PROFESSOR Steve Smith, United Kingdom’s (UK) International Education Champion, was recently in the Philippines as part of his visit to Southeast Asia.
While in town, Smith highlighted the importance of education cooperation between the UK and the Philippines. He met with officials of the Department of Education, Commission on Higher Education, and the Technical Education and Skills Development Authority, to discuss the potential partnerships of the two countries.
They agreed to do several key strands of collaborative work. These include apprenticeship and standards for vocational careers, joint tertiary transnational degrees to cater to upcoming and green industries of the Philippines, teacher training and upskilling particularly to improve remote-learning capacity as well as teaching employable skills for future industries, and education technology (edtech) to improve hybrid learning.
“During my visit I have met an extraordinary range of people, which has increased my understanding of the best way forward for linking the UK and the Philippines. With the British Embassy and British Council, we hope to build on the existing links with…key education actors in the Philippines through the deepening of partnerships and forming of new ones,” Smith shared. “The links…benefit both countries, seen in the development of partnerships, joint degrees and exchanges. Education really is one of the very strongest ways of linking societies.”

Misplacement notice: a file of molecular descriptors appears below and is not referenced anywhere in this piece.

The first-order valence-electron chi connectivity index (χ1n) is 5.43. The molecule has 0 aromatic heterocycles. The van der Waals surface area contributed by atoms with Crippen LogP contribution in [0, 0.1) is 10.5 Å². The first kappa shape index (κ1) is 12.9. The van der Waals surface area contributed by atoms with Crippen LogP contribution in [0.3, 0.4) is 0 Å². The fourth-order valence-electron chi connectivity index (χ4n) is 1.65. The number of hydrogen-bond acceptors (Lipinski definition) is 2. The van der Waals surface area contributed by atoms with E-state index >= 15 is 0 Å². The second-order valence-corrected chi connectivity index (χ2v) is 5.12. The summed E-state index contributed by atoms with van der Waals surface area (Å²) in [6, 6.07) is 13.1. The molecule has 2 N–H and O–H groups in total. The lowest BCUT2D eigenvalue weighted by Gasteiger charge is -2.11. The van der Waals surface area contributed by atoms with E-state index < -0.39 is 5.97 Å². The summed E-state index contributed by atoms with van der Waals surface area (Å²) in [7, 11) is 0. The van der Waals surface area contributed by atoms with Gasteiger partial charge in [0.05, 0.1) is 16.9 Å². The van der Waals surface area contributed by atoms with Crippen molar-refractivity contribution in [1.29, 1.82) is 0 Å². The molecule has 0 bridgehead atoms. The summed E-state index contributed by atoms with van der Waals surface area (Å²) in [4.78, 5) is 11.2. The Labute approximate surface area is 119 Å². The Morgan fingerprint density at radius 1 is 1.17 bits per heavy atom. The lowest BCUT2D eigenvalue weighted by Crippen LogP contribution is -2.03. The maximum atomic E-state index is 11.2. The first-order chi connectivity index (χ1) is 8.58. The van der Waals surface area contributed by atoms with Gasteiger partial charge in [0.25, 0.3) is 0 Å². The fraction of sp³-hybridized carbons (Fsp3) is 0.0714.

“UK-Philippines [tie-ups in Transnational Education, Chevening scholarships, technical education and in edtech are making a real difference in the lives of Filipinos],” Ambassador Laure Beaufils said. “I am delighted with the results we are seeing, and our joint commitment to take this to the next level. This is at the heart of the strong people-to-people links between [our countries].”
Smith also met with the Asian Development Bank to explore ways UK’s expertise on skilled labor-force development can supplement the bank’s current flagship projects in infrastructure and green initiatives.
His meetings included a session with the Philippine Railways Institute to discuss further support to help develop the skilled workers required to construct, operate, and maintain the future extensive Philippine rail lines. A gathering with transnational education partner-universities to discuss further potential partnerships in joint degrees also transpired.
The British professor also dined with business leaders for education to reinforce the UK’s intent to continue working with them, and further develop regional partnerships.
His visit concluded with the launch of Alumni UK, a network of Filipino graduates who have attended at least one semester of study in his country. Alumni of various British universities—some of whom were Chevening scholars, Newton fellows, and Transnational Education scholars participated in the launch.